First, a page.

Guantanamo: Terror detention camp – or Al-Qaeda recruiting agency?
In an internet statement one of the former Guantanamo prisoners, Said Ali al-Shihri, was announced as a new deputy leader of the Yemeni branch of al-Qaida, which was later confirmed by a U.S. counter-terror official.
Said Ali al-Shihri spent six years in Guantanamo after being captured in Pakistan. In 2007 he was released to the Saudi government for a rehabilitation programme for former jihadists. But he claimed the imprisonment only strengthened his beliefs.
“By Allah, imprisonment only increased our persistence in our principles for which we went out, did jihad for, and were imprisoned for,” he said in a video posted on a militant-leaning web site.
According to the Pentagon, at least 18 former Guantanamo prisoners have returned to terrorist activity, and another 43 are suspected of it. All together that’s about 11% of all prisoners who leave Guantanamo.
Experts say that even those who were falsely accused in the prison might have joined terrorist organizations after leaving Guantanamo because of abuse in the prison.
“Even a person who was not a terrorist before he got in Guantanamo, he will at least be sympathetic to Al-Qaeda after the imprisonment and might become a member”, said Yury Rogulev, director of the Roosevelt USA Studies Fund.
President Obama has ordered the closure of the Guantanamo detention camp together with the remaining network of secret prisons, bringing to an end a Central Intelligence Agency program. But what will happen to the remaining 245 prisoners of the detention camp and others?
According to Obama their cases have to be immediately reviewed to determine if they should be transferred, released or prosecuted.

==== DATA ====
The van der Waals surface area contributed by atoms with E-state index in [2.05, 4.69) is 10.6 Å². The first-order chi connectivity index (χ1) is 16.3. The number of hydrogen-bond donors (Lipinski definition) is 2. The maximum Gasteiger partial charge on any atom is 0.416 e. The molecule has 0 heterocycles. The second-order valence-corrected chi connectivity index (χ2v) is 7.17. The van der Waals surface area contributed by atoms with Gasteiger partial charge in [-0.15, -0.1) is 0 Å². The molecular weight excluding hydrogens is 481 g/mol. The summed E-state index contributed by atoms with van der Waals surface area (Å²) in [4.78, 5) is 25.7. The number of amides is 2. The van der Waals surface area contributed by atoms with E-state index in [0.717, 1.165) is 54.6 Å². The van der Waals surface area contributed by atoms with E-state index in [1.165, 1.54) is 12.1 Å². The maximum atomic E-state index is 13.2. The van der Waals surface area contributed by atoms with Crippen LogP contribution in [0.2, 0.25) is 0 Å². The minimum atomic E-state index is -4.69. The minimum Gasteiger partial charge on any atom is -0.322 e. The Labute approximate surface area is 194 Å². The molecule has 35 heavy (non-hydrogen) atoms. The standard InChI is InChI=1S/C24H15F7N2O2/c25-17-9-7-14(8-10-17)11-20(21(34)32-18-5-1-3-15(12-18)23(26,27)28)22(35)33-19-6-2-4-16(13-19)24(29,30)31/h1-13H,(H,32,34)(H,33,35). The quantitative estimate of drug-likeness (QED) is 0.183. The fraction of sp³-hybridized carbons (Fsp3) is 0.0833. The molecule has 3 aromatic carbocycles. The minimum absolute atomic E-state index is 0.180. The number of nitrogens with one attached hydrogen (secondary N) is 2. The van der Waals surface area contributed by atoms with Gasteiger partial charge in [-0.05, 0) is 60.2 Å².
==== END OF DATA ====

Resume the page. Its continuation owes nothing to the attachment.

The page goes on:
Director of National Intelligence in the Obama administration, Dennis C. Blair, said: “I believe strongly that torture is not moral, legal or effective. Any program of detention and interrogation must comply with the Geneva Conventions, the Conventions on Torture, and the Constitution. There must be clear standards for humane treatment that apply to all agencies of U.S. Government, including the Intelligence Community.”
The US Central Intelligence Agency program kept terrorism suspects in secret custody for years and was repeatedly criticized by human rights activists all over the world. In 2002 President Bush made Guantanamo the central prison for those suspected of being Al-Qaeda members. But according to Said Ali al-Shihri, Guantanamo only increased his enthusiasm for jihad.
Guantanamo will close within a year, but the question remains which courts will be reviewing the cases of ex-prisoners – and are they equipped to do so?
Yury Rogulev says: “The question is very difficult indeed. Involvement of international law institutions might be needed. The Hague for example. Because it is unclear where and by which laws those prisoners have to be investigated, where are the clues of their crimes and where and how they were captured. But the fact that Obama raised the issue is already a lot. That prison should definitely be shut down.”
Natalia Novikova, RT